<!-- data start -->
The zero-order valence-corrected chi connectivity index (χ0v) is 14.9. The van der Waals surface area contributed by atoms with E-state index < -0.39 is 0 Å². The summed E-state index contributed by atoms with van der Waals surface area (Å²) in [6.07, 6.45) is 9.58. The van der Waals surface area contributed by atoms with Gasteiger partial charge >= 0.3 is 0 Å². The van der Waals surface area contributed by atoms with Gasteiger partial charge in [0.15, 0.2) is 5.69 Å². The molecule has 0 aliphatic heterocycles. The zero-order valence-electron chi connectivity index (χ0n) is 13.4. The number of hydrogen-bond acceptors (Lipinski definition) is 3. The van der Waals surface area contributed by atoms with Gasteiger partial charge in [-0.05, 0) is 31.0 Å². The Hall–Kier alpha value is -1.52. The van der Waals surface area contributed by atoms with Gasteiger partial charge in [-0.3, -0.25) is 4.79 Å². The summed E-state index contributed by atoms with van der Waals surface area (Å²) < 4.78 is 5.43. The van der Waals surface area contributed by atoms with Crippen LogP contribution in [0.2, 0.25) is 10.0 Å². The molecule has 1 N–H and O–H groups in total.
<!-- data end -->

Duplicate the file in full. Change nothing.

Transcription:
The zero-order valence-corrected chi connectivity index (χ0v) is 14.9. The van der Waals surface area contributed by atoms with E-state index < -0.39 is 0 Å². The summed E-state index contributed by atoms with van der Waals surface area (Å²) in [6.07, 6.45) is 9.58. The van der Waals surface area contributed by atoms with Gasteiger partial charge >= 0.3 is 0 Å². The van der Waals surface area contributed by atoms with Gasteiger partial charge in [0.15, 0.2) is 5.69 Å². The molecule has 0 aliphatic heterocycles. The zero-order valence-electron chi connectivity index (χ0n) is 13.4. The number of hydrogen-bond acceptors (Lipinski definition) is 3. The van der Waals surface area contributed by atoms with Gasteiger partial charge in [-0.05, 0) is 31.0 Å². The Hall–Kier alpha value is -1.52. The van der Waals surface area contributed by atoms with Gasteiger partial charge in [-0.3, -0.25) is 4.79 Å². The summed E-state index contributed by atoms with van der Waals surface area (Å²) < 4.78 is 5.43. The van der Waals surface area contributed by atoms with Crippen LogP contribution in [0.2, 0.25) is 10.0 Å². The molecule has 1 N–H and O–H groups in total.